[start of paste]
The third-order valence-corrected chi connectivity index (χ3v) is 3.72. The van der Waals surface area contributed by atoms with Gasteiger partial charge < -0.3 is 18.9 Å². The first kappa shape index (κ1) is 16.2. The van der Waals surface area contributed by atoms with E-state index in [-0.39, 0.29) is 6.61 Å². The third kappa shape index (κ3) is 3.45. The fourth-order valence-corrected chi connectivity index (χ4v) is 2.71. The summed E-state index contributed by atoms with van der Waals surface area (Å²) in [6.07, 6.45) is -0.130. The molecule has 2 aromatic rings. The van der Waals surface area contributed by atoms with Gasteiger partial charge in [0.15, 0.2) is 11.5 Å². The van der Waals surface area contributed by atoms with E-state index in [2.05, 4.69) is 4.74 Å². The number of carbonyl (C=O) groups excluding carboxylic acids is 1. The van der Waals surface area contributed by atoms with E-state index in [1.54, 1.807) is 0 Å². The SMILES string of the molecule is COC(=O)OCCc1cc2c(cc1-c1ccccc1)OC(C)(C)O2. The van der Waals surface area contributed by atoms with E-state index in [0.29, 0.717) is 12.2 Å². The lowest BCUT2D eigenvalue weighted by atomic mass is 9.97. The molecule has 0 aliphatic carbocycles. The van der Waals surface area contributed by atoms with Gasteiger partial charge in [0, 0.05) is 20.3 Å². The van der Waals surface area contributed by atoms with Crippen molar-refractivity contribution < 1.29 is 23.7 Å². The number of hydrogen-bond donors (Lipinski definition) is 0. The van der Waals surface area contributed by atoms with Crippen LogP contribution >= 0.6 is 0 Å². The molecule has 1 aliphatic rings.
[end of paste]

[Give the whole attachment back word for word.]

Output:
The third-order valence-corrected chi connectivity index (χ3v) is 3.72. The van der Waals surface area contributed by atoms with Gasteiger partial charge < -0.3 is 18.9 Å². The first kappa shape index (κ1) is 16.2. The van der Waals surface area contributed by atoms with E-state index in [-0.39, 0.29) is 6.61 Å². The third kappa shape index (κ3) is 3.45. The fourth-order valence-corrected chi connectivity index (χ4v) is 2.71. The summed E-state index contributed by atoms with van der Waals surface area (Å²) in [6.07, 6.45) is -0.130. The molecule has 2 aromatic rings. The van der Waals surface area contributed by atoms with Gasteiger partial charge in [0.15, 0.2) is 11.5 Å². The van der Waals surface area contributed by atoms with E-state index in [2.05, 4.69) is 4.74 Å². The number of carbonyl (C=O) groups excluding carboxylic acids is 1. The van der Waals surface area contributed by atoms with E-state index in [1.54, 1.807) is 0 Å². The SMILES string of the molecule is COC(=O)OCCc1cc2c(cc1-c1ccccc1)OC(C)(C)O2. The van der Waals surface area contributed by atoms with E-state index in [0.29, 0.717) is 12.2 Å². The lowest BCUT2D eigenvalue weighted by atomic mass is 9.97. The molecule has 0 aliphatic carbocycles. The van der Waals surface area contributed by atoms with Gasteiger partial charge in [0, 0.05) is 20.3 Å². The van der Waals surface area contributed by atoms with Crippen molar-refractivity contribution < 1.29 is 23.7 Å². The number of hydrogen-bond donors (Lipinski definition) is 0. The van der Waals surface area contributed by atoms with Crippen LogP contribution >= 0.6 is 0 Å². The molecule has 1 aliphatic rings.